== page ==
– In Vietnamese, you don’t just have a brother or sister: there is no general word. Instead, you specifically have an older or younger brother or sister. In Basque, too, there is no generic word, but the difference depends on the gender of the speaker rather than age: my Mum’s word for her brother (neba) will be different to my Dad’s word for his brother (anaia).
– Danish has two words for a wall, depending on whether it is an outdoor, brick-built wall or an interior wall.
– In Polish, we debated the straightforward English phrase He scores (a goal), which can be translated with a variety of terms depending primarily on whether he scores visibly, in the eyes of the spectators, or definitely, after verification from the referee.
– The Romanians use two words for snow – one to describe the falling droplets, one to refer to the layer already on the ground.
As well as these difficulties in trying to get different languages to correspond to each other, we’ve come across some interesting stylistic issues which don’t exist in English:
– In languages such as Czech and Slovak, our translators worried over the best way to tell the time, since it is common to express twenty-five past two as five to half past two, a construction which may initially confuse learners who have never encountered it. (English speakers may also be surprised when they first learn the time in many Slavic languages, where quarter past four is, literally, quarter of the fifth, the implication being that we are in the fifth hour).
– In Chichewa, our translators opted for entirely different and equally valid counting systems: one went for the traditional Chichewa way of counting based on the numbers 1 to 5, followed by increasingly complex and lengthy sums which require quick thinking and an aptitude for arithmetic in everyday transactions; the other opted for the commonly used English loan words- twente eiti (28), faifi (5) etc. Both systems are equally used, understood and widespread in Malawi.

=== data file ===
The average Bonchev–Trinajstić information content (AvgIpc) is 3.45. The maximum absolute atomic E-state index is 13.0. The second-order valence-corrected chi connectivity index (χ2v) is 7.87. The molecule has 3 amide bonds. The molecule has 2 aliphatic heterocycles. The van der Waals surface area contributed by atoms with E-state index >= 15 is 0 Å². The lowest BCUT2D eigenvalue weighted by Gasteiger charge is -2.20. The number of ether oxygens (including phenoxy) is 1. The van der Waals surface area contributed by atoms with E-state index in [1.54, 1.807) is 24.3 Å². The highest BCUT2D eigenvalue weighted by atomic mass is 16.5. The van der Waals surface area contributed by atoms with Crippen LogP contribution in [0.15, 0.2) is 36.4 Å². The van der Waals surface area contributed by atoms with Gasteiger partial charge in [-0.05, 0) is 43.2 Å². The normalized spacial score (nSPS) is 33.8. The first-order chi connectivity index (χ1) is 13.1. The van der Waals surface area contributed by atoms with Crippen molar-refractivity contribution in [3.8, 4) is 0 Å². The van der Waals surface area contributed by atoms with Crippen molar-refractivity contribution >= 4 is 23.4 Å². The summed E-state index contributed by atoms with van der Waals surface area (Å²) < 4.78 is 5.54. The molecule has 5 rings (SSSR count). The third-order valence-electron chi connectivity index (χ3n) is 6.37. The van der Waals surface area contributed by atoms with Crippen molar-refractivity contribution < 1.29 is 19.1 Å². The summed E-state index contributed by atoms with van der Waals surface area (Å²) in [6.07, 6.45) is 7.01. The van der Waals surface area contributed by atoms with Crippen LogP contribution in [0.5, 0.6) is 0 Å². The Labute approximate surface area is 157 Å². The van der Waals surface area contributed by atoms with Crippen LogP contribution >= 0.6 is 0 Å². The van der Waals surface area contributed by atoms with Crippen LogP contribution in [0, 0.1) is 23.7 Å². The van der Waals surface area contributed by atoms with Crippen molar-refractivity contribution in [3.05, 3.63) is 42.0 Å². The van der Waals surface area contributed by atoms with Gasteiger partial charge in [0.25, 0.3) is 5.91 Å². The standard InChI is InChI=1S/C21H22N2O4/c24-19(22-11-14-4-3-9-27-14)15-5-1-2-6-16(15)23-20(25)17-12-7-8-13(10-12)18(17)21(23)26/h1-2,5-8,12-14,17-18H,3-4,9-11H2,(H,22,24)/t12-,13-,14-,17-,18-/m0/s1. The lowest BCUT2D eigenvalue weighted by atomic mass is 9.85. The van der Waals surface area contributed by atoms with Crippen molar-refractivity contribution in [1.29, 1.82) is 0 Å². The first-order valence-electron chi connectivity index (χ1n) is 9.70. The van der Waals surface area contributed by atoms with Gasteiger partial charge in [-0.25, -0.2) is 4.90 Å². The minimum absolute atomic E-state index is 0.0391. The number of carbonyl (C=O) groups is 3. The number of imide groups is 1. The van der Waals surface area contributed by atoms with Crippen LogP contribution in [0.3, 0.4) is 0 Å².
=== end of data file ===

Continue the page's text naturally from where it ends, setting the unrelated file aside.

– Our Honduran consultant objected slightly to the inclusion of the word ketchup in the Latin American Spanish script, saying that la salsa de tomate would be more appropriate in his country. But this clashed with our Peruvian consultant’s advice, since ketchup is a widespread word in Peru and the salsa de tomate could refer to any other tomato-based sauce. Our Mexican translator chipped in that in Mexico ketchup is indeed commonly used, though catsup would be equally widespread… In the end, we settled on ketchup as the most generally acceptable in the largest number of places.
– In Polish, there is no good way to translate the phrases at the top of the stairs and at the bottom of the stairs: they would just say on the stairs in both cases. Part of the reason for this is the strange repetition you get if you specify at and on – na górze na schodach. The same odd-sounding repetition caused problems in the Spanish translation of I’m leaving tomorrow at eight in the morning, since the words for tomorrow and morning are identical, thus Me marcho mañana a las ocho de la mañana. It sounds so strange that people would prefer to leave out the first mañana.
These are just a few of the little points of interest we encounter on a regular basis in our translation project, and we’re looking forward to finding more and sharing them with you!
uTalk is now available from the App Store – it’s free to download and includes basic words in 25 languages, with options to upgrade for more vocabulary.